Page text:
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"Are we living in an age of moral decay or moral growth?" James Kenney asks his audiences in talks in the U.S. and abroad. The pessimists win out, citing everything from road rage to economic crisis, religious fanaticism, global violence, and environmental disasters. But the good news, says Kenney, is that what we see is not what we get. We misperceive things because we’re in a period of accelerated cultural evolution, or "sea change." The last one being 300 years ago, it’s no wonder we may not grasp what’s happening now. Kenney illustrates using two intersecting waves: A dominant wave, representing worn-out values such as patriarchy, racial inequality, the inevitability of war, exploitation of nature, and materialism, is on the decline. Another wave, representing more evolved values such as gender equality, nonviolence, spirituality, ecology, human rights, is on the rise. At this point in time, the influence of the two waves is about equal. It is a crosscurrent marked by chaotic change, uncertainty, identity crisis, and extremism. But it is also enriched by new understanding, energy, commitment, and spiritual growth. Kenney not only provides a historical perspective on the phenomenon, he ends the book with 12 principles for personal growth.
The United States is suffering its greatest upheaval since the Civil War—politically, economically, socially, religiously. With elegant, sweeping vision, Gus diZerega explores the complex causes leading us to this point, comparing them to giant fault lines that, when they erupt, create enormous disturbance and in time new landscapes. He traces the disruption, first, to America's first countercultural movement originating in the antebellum South and coming into later conflict with the "counterculture" of the 60s that continues now in phenomena like Burning Man; and second, to the crumbling of the moral foundation birthed by the Enlightenment, leading to today’s nihilism. But within the loss resides hope: diZerega sees promise of a new society based more in equality, sacred feminine values, and spiritual immanence. Whether the prevailing oligarchy will abort this transformation is the question of our time. This book enables those of us now living through it to understand the powerful forces shaping our lives and calling on us for a response.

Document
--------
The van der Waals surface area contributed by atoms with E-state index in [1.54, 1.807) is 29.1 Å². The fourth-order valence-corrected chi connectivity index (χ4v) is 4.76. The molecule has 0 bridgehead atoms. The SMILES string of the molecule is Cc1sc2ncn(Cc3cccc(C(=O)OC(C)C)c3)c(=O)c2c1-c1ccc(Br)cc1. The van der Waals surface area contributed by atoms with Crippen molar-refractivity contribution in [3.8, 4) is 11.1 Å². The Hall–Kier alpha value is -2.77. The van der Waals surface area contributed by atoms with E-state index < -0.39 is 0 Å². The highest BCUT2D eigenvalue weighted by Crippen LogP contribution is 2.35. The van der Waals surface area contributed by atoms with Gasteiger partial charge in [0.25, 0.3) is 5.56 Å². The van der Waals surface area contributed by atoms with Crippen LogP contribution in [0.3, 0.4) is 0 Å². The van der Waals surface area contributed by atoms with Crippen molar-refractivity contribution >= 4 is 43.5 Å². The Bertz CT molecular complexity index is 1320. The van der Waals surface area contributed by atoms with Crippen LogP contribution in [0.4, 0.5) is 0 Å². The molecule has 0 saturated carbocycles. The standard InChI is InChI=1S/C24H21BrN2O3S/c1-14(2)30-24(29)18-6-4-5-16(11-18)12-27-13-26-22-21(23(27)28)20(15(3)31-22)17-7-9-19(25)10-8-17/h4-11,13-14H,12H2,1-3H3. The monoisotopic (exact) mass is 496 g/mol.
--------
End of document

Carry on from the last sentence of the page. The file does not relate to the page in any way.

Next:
This is a book about the social, political, philosophical, religious, and economic presuppositions we have believed to be inherent truths that we are now discovering were built on geo-ecological flaws. We are being faced with an existential threat. There is the possibility of human extinction. And unlike threats in the past to all forms of life on the planet, this one will not be determined by a random meteorite/asteroid or natural planetary happening. It will be self-inflicted. We are that species. Where have we all gone wrong? Could it be that certain elements in our thought process laboriously pieced together from the beginning of our bronze/iron/agricultural age are now working against us? And if so, what are those elements? Finally, the question is, How could we, the most clever and brilliant primate ever to evolve, be bringing this on ourselves? Is it that we have an evolutionary self-destructive neurotic/psychotic cranial imperfection? And if this is the reason, at what stage of our evolution did that imperfection occur? Finally, do you and I biologically/psychologically/neurologically have the ability to move away from that imperfection?